Muddy waters: Looking beneath the dust

Artist Saud Baloch explores displacement, dehumanisation via sculptures and drawings.


Our Correspondent August 17, 2016
Artist Saud Baloch’s work, ‘Under the Dust’, a series of sculptures and drawings made with archival ink and fibreglass. PHOTOS: COURTESY SANAT GALLERY

KARACHI: We are tied to the space we call home and to the people who belong to us, believes Saud Baloch. "So much depends on the fortunes of the things we love," he said, adding that if these ties are severed humans become 'too broken to heal'.

Baloch displayed his series of drawings and sculptures at Sanat Gallery on Tuesday evening. "What you see is an imagery that develops from within one-self," he said about his work.

"Displacement and dehumanisation are the concepts I toy with in my art," said the artist. "The mud you see, the earth that you inhabit, the dust that you belong to, everything is relatable. In mud alone you find richness and hope that which belies you," he explained.

Baloch's work is in the form of archival ink on paper or sculptures made of fiberglass and gold water. "My work is about the many things that go wrong with us in a lifetime," he explained.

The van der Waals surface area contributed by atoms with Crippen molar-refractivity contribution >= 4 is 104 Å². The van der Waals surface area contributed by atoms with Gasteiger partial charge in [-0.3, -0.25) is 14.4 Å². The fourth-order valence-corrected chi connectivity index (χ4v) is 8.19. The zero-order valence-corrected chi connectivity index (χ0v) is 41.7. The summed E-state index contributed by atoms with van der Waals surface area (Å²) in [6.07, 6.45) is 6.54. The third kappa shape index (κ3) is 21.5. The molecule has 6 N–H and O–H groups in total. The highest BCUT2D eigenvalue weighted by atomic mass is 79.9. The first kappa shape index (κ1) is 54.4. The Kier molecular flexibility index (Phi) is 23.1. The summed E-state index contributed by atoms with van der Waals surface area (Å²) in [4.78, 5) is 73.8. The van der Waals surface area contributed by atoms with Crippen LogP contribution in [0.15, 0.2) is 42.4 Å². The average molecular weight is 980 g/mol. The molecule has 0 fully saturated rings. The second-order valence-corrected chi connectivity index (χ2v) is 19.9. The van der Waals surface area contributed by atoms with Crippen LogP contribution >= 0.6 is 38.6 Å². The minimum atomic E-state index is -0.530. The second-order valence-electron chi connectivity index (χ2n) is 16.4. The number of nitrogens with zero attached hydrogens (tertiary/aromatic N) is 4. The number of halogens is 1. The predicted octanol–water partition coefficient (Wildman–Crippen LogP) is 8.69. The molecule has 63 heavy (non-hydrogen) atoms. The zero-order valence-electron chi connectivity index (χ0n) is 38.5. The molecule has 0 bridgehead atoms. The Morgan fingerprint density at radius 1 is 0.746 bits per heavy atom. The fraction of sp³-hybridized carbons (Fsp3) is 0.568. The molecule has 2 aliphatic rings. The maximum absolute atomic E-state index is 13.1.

In his collection titled 'Under the Dust', he expressed his awe at the poetic work of Habib Jalib and paid rich tribute to the victims of the Quetta carnage.



For Baloch, all these attacks manifest in the same way - in the form of art. "Art has a way of expressing itself. You need to feel it, too," he said.

Speaking to The Express Tribune about the exhibit, Sanat Gallery owner Abid Merchant said this is the second time that Baloch has showcased his work at his gallery. "In his work, I have found deep attachment to his roots. Last time he toyed with the idea of 66 sacks made up of jute, depicting 66 years of Balochistan," recalled Merchant. "It is all about under the dust; ashes to ashes and dust to dust! In his work there is detailing about below the surface of the ground. It's totally in-depth," he explained. He termed the work 'inspirational', saying that dust is interrelated to human beings.

The exhibition will continue till August 26.

Published in The Express Tribune, August 18th, 2016.

 

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